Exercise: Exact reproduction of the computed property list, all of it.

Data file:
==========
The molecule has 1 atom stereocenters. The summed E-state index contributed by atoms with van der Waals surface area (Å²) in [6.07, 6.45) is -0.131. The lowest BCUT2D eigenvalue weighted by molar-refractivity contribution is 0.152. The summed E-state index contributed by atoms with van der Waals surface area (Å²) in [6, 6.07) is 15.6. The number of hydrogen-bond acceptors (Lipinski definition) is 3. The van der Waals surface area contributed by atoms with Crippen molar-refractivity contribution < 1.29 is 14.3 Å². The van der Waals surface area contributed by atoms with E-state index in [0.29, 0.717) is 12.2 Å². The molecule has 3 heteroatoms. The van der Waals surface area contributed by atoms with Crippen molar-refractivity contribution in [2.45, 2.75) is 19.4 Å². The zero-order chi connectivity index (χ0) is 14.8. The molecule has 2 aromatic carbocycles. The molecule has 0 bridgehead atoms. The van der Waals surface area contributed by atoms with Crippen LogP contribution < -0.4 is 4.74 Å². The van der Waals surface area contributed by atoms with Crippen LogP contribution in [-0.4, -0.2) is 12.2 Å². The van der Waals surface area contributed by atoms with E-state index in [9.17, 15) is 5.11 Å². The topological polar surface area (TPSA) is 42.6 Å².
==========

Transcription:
The molecule has 1 atom stereocenters. The summed E-state index contributed by atoms with van der Waals surface area (Å²) in [6.07, 6.45) is -0.131. The lowest BCUT2D eigenvalue weighted by molar-refractivity contribution is 0.152. The summed E-state index contributed by atoms with van der Waals surface area (Å²) in [6, 6.07) is 15.6. The number of hydrogen-bond acceptors (Lipinski definition) is 3. The van der Waals surface area contributed by atoms with Crippen molar-refractivity contribution < 1.29 is 14.3 Å². The van der Waals surface area contributed by atoms with E-state index in [0.29, 0.717) is 12.2 Å². The molecule has 3 heteroatoms. The van der Waals surface area contributed by atoms with Crippen molar-refractivity contribution in [2.45, 2.75) is 19.4 Å². The zero-order chi connectivity index (χ0) is 14.8. The molecule has 2 aromatic carbocycles. The molecule has 0 bridgehead atoms. The van der Waals surface area contributed by atoms with Crippen LogP contribution < -0.4 is 4.74 Å². The van der Waals surface area contributed by atoms with Crippen LogP contribution in [-0.4, -0.2) is 12.2 Å². The van der Waals surface area contributed by atoms with E-state index in [9.17, 15) is 5.11 Å². The topological polar surface area (TPSA) is 42.6 Å².